Governor Pete Ricketts delivered his annual State of the State address on Thursday, addressing a roughly $900-million dollar budget deficit over the next two years, spending cuts but no tax hikes.
Ricketts promised to never support a bill raising taxes and his priority will be cutting taxes while providing more funds to the state's broken prison system and K-12 education.
“In a responsible way within our budget, looking to be more effective and efficient,” said Ricketts.
The budget shortfall is due to a decrease in farm income and reduced sales tax receipts but Ricketts said he wants to cut property taxes and proposed taking the top income tax rate-which currently is at 6.84% down roughly one-tenth of 1-percent per year starting in 2020-as long as state revenues grow 3.5-percent per year.
“For us to be more competitive we have to address that top income bracket,” said Ricketts.
But that argument worries Omaha Senator Burke Harr.
“We don't know what the situation is going to be in 2020, right, we may have another corrections problem, we may have another HHS problem we may have something lurking that we don't know about,” said Harr.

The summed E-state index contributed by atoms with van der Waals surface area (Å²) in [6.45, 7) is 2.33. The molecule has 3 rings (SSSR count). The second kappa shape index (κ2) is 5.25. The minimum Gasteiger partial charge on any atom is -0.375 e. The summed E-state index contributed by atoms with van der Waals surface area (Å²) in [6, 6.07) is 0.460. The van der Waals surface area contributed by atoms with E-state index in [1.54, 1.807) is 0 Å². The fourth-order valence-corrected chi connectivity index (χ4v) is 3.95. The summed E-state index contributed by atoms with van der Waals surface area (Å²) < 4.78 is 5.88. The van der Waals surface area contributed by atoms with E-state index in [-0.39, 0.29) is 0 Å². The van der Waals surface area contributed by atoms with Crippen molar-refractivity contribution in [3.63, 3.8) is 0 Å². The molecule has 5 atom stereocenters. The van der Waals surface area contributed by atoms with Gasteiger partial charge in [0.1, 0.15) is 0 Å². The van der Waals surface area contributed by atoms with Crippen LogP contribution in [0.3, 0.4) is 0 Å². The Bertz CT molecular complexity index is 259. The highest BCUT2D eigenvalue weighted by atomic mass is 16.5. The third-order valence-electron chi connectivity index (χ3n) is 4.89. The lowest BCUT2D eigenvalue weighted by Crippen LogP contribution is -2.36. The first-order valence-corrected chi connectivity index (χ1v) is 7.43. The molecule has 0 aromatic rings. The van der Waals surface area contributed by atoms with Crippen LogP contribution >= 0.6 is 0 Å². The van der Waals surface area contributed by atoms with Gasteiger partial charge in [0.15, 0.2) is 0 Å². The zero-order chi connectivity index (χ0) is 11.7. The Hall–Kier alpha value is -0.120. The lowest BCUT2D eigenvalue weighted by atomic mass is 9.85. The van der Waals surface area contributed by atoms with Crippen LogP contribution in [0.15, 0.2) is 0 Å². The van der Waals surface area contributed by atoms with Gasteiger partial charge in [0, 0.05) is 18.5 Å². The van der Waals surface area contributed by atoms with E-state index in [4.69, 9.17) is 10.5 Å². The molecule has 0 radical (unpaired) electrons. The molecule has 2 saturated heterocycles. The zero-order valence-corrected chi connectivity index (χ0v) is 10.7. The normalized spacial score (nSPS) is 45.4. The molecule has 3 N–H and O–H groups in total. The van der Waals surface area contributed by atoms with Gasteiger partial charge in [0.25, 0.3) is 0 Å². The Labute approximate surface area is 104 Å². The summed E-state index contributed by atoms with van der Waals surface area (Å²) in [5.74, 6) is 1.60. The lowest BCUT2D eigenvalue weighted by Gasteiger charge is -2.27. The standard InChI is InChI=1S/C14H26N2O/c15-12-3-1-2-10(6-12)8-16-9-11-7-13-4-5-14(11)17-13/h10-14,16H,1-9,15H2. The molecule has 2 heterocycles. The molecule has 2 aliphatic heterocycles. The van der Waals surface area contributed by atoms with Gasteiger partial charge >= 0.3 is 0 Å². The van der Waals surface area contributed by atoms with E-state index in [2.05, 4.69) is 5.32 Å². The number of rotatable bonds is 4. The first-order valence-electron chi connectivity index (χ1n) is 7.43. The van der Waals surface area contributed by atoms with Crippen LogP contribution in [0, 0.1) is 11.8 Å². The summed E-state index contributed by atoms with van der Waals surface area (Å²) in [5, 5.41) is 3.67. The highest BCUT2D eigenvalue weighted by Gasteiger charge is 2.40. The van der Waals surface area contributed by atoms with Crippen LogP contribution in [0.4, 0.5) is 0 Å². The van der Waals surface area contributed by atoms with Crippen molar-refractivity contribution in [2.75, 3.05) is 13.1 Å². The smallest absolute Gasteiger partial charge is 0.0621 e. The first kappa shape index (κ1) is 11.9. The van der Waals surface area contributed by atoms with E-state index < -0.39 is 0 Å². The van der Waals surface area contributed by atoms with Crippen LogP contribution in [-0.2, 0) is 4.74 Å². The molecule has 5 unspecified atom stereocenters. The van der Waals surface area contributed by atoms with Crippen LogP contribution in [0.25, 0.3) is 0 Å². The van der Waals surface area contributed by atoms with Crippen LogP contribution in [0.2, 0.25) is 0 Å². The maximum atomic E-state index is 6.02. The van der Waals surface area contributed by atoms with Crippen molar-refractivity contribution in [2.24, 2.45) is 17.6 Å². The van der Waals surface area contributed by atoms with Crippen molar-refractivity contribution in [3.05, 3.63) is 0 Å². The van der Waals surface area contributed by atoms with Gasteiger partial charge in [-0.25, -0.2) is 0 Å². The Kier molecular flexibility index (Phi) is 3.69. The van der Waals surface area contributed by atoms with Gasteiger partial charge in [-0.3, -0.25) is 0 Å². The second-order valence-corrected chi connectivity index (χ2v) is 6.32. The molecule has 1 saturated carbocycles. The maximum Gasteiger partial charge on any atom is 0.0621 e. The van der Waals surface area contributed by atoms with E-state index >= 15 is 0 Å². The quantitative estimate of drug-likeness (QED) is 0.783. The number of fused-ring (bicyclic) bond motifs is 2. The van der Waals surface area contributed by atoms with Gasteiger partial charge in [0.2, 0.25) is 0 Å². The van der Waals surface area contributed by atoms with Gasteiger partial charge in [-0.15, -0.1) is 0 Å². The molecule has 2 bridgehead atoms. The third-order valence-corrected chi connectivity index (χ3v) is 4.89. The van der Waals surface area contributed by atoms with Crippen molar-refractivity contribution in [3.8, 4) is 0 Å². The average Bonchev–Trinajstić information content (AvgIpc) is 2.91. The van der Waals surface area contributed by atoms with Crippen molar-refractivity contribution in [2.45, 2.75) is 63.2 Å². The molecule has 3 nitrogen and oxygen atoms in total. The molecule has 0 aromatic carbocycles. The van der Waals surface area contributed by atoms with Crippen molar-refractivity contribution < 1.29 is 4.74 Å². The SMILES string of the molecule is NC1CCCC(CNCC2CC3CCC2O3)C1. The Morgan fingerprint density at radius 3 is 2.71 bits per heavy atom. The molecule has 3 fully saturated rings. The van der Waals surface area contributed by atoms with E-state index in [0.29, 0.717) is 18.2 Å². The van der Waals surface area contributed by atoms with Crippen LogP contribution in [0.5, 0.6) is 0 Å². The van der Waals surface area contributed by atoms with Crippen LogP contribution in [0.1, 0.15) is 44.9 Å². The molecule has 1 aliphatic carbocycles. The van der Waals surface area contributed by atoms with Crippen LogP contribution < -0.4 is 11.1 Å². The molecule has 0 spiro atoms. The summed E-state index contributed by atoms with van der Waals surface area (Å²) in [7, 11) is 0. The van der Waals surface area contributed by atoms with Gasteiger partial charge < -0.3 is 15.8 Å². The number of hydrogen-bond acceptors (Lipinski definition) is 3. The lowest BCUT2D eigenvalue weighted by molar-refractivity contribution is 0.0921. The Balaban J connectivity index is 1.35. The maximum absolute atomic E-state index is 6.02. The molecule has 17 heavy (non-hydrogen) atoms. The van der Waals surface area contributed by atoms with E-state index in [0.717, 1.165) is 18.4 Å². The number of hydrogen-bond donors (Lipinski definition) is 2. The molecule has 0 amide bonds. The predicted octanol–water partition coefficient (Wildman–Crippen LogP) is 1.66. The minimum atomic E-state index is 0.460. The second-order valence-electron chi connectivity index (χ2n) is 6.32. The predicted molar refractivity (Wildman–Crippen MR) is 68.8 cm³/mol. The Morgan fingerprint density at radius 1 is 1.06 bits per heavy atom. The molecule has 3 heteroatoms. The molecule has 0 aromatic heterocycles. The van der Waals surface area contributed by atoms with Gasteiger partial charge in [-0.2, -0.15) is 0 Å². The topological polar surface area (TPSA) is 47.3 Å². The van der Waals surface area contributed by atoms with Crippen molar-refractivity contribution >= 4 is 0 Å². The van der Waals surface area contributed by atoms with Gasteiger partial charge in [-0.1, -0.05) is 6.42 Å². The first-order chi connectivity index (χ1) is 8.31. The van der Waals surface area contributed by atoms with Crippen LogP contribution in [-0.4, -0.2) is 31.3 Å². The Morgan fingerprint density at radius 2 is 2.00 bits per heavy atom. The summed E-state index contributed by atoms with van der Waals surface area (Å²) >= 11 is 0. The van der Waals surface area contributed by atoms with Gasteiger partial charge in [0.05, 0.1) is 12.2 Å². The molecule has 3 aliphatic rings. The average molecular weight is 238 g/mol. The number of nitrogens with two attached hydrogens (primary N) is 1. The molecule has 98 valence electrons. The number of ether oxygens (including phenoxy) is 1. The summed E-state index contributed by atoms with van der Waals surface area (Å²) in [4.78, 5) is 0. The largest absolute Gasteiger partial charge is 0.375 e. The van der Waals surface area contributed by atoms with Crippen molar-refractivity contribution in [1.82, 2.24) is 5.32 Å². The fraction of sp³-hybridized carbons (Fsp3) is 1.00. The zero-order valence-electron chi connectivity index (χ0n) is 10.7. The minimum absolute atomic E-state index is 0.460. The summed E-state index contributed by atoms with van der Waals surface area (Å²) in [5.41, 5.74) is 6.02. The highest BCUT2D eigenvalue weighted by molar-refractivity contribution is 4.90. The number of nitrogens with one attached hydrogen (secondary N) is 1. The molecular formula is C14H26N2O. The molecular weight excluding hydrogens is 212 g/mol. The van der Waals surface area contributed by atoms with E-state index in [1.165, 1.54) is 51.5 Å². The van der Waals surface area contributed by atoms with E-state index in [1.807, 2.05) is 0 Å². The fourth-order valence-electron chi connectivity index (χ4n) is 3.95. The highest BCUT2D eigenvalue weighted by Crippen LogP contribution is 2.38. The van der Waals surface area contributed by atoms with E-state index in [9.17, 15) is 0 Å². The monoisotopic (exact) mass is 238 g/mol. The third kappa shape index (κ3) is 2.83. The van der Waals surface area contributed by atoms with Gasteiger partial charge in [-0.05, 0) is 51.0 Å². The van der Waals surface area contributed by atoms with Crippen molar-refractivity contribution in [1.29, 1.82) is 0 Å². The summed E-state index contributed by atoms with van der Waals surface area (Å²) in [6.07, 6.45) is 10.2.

Ricketts also wants to dip into the cash reserve that’s expanded over $600-million dollars leaving it around $500-million dollars.
“I'm very concerned about the rainy day fund, this will be the second biennium in a row that we dipped into it,” said Sen. Bob Krist.
The governor's proposed state aid to K-12 education funding would grow by 2.7-percent and the Department of Corrections will get the money it requested.
“Corrections is an agency that we prioritize, we didn't want to interrupt the reform going on there and so we fully funded their budget request,” said Ricketts.
Now that Ricketts’ proposal is out there, it's up to the senators to pick it apart.
“It's a plan and I’m optimistic, we will balance the budget, but at what cost, we'll see,” said Krist.
To see the entire State of the State speech and read the script click here: